About 92.5 percent of the seniors in the Mountain View-Los Altos Union High School District graduated last year. That's 14.2 percent more than the 78.3 percent of seniors who graduated countywide, according to a recent report from the Santa Clara County Office of Education. That's also 18.1 percent better than the statewide graduation rate of 74.4 percent.
On top of that, 66.4 percent of the class of 2010 graduated with all the necessary requirements — known as "A-G requirements" — to move on to a University of California or California State University school. Countywide, only 50.5 percent of seniors graduated with those requirements in 2009-10.
"I'm pleased," Superintendent Barry Groves said. "Given our student population, I think we're doing exceedingly well."
Still, 69 the 921 enrolled seniors did not graduate last year — 25 from Mountain View High School, four from Los Altos High School, and 40 from the district's continuation school, Alta Vista. And while that number represents the third-lowest dropout rate in Santa Clara County according to the Office of Education's report, Groves said he would like to see his district do better.
"Obviously we're pleased to be better than those averages," he said, "but we don't really compare ourselves to state averages. Our expectations are much higher. Our goal is to have zero dropouts."
Asked whether he thought some dropouts were inevitable — especially given his district's low-income and English-learning populations — Groves was diplomatic, answering the question by pointing to all the programs MVLA has in place to help students succeed. They include the district's summer school and adult school, as well as a variety of trade-oriented classes aimed at engaging kids who aren't on the college track.
"We've been able to maintain the academic integrity of our current programs," Groves said, even as the district has had to scale back its budget by about $3 million over the past few years. One reason for this, he said, is that property values in Mountain View and Los Altos have not been hit as hard by the recession as they have in other places around the state, where districts have had to eliminate summer school in order to save money.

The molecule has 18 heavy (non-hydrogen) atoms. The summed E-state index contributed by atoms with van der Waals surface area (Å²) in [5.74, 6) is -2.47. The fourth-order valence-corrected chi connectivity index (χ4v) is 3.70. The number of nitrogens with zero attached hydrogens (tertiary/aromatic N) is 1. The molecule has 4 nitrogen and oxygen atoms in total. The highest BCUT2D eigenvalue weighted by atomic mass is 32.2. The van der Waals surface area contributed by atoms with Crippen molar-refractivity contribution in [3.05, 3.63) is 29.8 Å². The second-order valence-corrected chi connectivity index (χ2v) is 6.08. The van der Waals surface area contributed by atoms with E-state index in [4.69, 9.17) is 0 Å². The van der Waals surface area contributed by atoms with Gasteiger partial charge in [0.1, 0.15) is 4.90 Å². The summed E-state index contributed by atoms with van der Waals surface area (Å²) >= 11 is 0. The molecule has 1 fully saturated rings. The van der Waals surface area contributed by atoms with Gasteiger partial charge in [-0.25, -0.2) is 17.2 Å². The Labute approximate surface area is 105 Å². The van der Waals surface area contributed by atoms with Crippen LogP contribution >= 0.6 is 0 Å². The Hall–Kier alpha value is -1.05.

Wealthy local donors and companies such as Google — which recently gave the district a $120,000 grant to improve science and math learning — are also helpful.
Charles Weis, the county superintendent of schools, said local educators "need to do a better job of serving all of our students," and Groves agrees.
"One of our significant goals is to close the achievement gap — particularly with the Latino students," Groves said. In an effort to shrink that gap, the MVLA board of trustees recently approved two special allocations totaling $115,000 to help improve math learning and to focus on Latino student achievement.
In 2008-09, it appears that the district, the county and the state all had higher graduation rates — 94.9 percent, 81.5 percent and 78.6 percent respectively. The data from that year also show that the district graduated more seniors with A-G requirements.
However, according to California Department of Education spokeswoman Tina Jung, those percentages should not be compared with this year's, as 2010 is the first year that the state has enough data to begin using its new, more accurate, tracking system.